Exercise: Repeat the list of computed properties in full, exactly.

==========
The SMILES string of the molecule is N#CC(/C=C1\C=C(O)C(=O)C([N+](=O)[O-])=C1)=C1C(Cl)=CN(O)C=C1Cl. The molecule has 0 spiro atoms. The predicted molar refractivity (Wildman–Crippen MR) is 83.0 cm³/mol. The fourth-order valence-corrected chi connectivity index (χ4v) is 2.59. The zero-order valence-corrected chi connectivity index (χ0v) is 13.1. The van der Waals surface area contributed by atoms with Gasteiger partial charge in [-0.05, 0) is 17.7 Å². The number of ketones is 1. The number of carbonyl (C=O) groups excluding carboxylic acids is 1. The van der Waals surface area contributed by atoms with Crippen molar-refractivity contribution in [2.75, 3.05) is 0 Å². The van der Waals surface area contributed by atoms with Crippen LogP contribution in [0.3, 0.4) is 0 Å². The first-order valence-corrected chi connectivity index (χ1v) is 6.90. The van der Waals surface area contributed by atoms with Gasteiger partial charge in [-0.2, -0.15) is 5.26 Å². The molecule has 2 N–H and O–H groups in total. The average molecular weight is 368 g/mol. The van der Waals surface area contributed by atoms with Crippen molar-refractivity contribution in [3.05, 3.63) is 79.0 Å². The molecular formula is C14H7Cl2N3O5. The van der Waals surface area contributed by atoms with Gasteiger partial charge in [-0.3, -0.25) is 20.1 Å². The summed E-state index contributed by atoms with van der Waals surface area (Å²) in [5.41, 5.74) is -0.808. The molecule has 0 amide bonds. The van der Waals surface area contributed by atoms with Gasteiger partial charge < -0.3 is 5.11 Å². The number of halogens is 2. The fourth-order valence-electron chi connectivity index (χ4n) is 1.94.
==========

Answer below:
The SMILES string of the molecule is N#CC(/C=C1\C=C(O)C(=O)C([N+](=O)[O-])=C1)=C1C(Cl)=CN(O)C=C1Cl. The molecule has 0 spiro atoms. The predicted molar refractivity (Wildman–Crippen MR) is 83.0 cm³/mol. The fourth-order valence-corrected chi connectivity index (χ4v) is 2.59. The zero-order valence-corrected chi connectivity index (χ0v) is 13.1. The van der Waals surface area contributed by atoms with Gasteiger partial charge in [-0.05, 0) is 17.7 Å². The number of ketones is 1. The number of carbonyl (C=O) groups excluding carboxylic acids is 1. The van der Waals surface area contributed by atoms with Crippen molar-refractivity contribution in [2.75, 3.05) is 0 Å². The van der Waals surface area contributed by atoms with Crippen LogP contribution in [0.3, 0.4) is 0 Å². The first-order valence-corrected chi connectivity index (χ1v) is 6.90. The van der Waals surface area contributed by atoms with Gasteiger partial charge in [-0.2, -0.15) is 5.26 Å². The molecule has 2 N–H and O–H groups in total. The average molecular weight is 368 g/mol. The van der Waals surface area contributed by atoms with Crippen molar-refractivity contribution in [3.05, 3.63) is 79.0 Å². The molecular formula is C14H7Cl2N3O5. The van der Waals surface area contributed by atoms with Gasteiger partial charge in [-0.3, -0.25) is 20.1 Å². The summed E-state index contributed by atoms with van der Waals surface area (Å²) in [5.41, 5.74) is -0.808. The molecule has 0 amide bonds. The van der Waals surface area contributed by atoms with Gasteiger partial charge < -0.3 is 5.11 Å². The number of halogens is 2. The fourth-order valence-electron chi connectivity index (χ4n) is 1.94.